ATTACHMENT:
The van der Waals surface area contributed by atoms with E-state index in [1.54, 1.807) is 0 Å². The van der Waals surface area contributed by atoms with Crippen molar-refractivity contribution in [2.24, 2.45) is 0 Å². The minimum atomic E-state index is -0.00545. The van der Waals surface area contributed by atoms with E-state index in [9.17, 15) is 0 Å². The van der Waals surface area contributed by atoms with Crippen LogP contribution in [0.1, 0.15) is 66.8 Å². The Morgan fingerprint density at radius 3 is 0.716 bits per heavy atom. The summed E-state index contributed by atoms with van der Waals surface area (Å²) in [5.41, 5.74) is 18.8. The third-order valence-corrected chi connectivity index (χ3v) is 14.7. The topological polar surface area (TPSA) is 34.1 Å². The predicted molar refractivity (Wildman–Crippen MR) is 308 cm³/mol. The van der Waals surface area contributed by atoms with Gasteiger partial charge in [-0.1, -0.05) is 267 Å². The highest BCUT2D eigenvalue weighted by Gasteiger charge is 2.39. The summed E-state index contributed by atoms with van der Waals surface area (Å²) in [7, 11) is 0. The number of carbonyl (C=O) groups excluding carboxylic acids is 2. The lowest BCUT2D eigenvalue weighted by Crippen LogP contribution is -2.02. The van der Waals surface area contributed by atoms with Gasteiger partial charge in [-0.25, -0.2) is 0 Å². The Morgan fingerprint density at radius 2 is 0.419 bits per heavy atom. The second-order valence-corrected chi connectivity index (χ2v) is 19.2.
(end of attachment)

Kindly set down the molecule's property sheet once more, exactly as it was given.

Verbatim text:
The van der Waals surface area contributed by atoms with E-state index in [1.54, 1.807) is 0 Å². The van der Waals surface area contributed by atoms with Crippen molar-refractivity contribution in [2.24, 2.45) is 0 Å². The minimum atomic E-state index is -0.00545. The van der Waals surface area contributed by atoms with E-state index in [9.17, 15) is 0 Å². The van der Waals surface area contributed by atoms with Crippen LogP contribution in [0.1, 0.15) is 66.8 Å². The Morgan fingerprint density at radius 3 is 0.716 bits per heavy atom. The summed E-state index contributed by atoms with van der Waals surface area (Å²) in [5.41, 5.74) is 18.8. The third-order valence-corrected chi connectivity index (χ3v) is 14.7. The topological polar surface area (TPSA) is 34.1 Å². The predicted molar refractivity (Wildman–Crippen MR) is 308 cm³/mol. The van der Waals surface area contributed by atoms with Gasteiger partial charge in [-0.1, -0.05) is 267 Å². The highest BCUT2D eigenvalue weighted by Gasteiger charge is 2.39. The summed E-state index contributed by atoms with van der Waals surface area (Å²) in [7, 11) is 0. The number of carbonyl (C=O) groups excluding carboxylic acids is 2. The lowest BCUT2D eigenvalue weighted by Crippen LogP contribution is -2.02. The van der Waals surface area contributed by atoms with Gasteiger partial charge in [-0.25, -0.2) is 0 Å². The Morgan fingerprint density at radius 2 is 0.419 bits per heavy atom. The second-order valence-corrected chi connectivity index (χ2v) is 19.2.